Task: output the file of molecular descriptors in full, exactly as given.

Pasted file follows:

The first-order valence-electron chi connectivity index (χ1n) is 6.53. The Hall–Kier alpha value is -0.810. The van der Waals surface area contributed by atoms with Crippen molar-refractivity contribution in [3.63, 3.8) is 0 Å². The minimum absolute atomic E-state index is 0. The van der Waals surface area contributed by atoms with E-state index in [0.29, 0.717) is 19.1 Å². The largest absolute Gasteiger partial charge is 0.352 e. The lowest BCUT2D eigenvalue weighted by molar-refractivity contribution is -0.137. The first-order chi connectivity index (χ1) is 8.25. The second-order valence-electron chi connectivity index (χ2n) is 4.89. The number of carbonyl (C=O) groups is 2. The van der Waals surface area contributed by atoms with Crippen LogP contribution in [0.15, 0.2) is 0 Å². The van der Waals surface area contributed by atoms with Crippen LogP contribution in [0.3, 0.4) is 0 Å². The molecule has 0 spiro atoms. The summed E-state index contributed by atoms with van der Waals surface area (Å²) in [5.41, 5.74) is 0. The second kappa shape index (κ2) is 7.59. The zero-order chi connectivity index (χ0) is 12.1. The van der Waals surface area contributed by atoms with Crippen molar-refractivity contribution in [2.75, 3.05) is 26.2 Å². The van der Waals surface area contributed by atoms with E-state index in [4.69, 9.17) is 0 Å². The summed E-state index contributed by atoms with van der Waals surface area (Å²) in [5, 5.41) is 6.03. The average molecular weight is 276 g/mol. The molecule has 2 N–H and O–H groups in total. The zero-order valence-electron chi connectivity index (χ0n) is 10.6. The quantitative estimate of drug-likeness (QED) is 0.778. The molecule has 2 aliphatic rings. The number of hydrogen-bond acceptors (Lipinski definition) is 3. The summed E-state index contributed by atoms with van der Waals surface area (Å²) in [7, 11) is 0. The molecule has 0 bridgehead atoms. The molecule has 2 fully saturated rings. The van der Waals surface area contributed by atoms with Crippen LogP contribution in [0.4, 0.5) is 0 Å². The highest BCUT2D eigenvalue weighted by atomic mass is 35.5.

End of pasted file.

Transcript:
The first-order valence-electron chi connectivity index (χ1n) is 6.53. The Hall–Kier alpha value is -0.810. The van der Waals surface area contributed by atoms with Crippen molar-refractivity contribution in [3.63, 3.8) is 0 Å². The minimum absolute atomic E-state index is 0. The van der Waals surface area contributed by atoms with E-state index in [0.29, 0.717) is 19.1 Å². The largest absolute Gasteiger partial charge is 0.352 e. The lowest BCUT2D eigenvalue weighted by molar-refractivity contribution is -0.137. The first-order chi connectivity index (χ1) is 8.25. The second-order valence-electron chi connectivity index (χ2n) is 4.89. The number of carbonyl (C=O) groups is 2. The van der Waals surface area contributed by atoms with Crippen LogP contribution in [0.15, 0.2) is 0 Å². The van der Waals surface area contributed by atoms with Crippen LogP contribution in [0.3, 0.4) is 0 Å². The molecule has 0 spiro atoms. The summed E-state index contributed by atoms with van der Waals surface area (Å²) in [5.41, 5.74) is 0. The second kappa shape index (κ2) is 7.59. The zero-order chi connectivity index (χ0) is 12.1. The van der Waals surface area contributed by atoms with Crippen molar-refractivity contribution in [2.75, 3.05) is 26.2 Å². The van der Waals surface area contributed by atoms with E-state index in [4.69, 9.17) is 0 Å². The summed E-state index contributed by atoms with van der Waals surface area (Å²) in [5, 5.41) is 6.03. The average molecular weight is 276 g/mol. The molecule has 2 N–H and O–H groups in total. The zero-order valence-electron chi connectivity index (χ0n) is 10.6. The quantitative estimate of drug-likeness (QED) is 0.778. The molecule has 2 aliphatic rings. The number of hydrogen-bond acceptors (Lipinski definition) is 3. The summed E-state index contributed by atoms with van der Waals surface area (Å²) in [7, 11) is 0. The molecule has 0 bridgehead atoms. The molecule has 2 fully saturated rings. The van der Waals surface area contributed by atoms with Crippen LogP contribution in [0.4, 0.5) is 0 Å². The highest BCUT2D eigenvalue weighted by atomic mass is 35.5.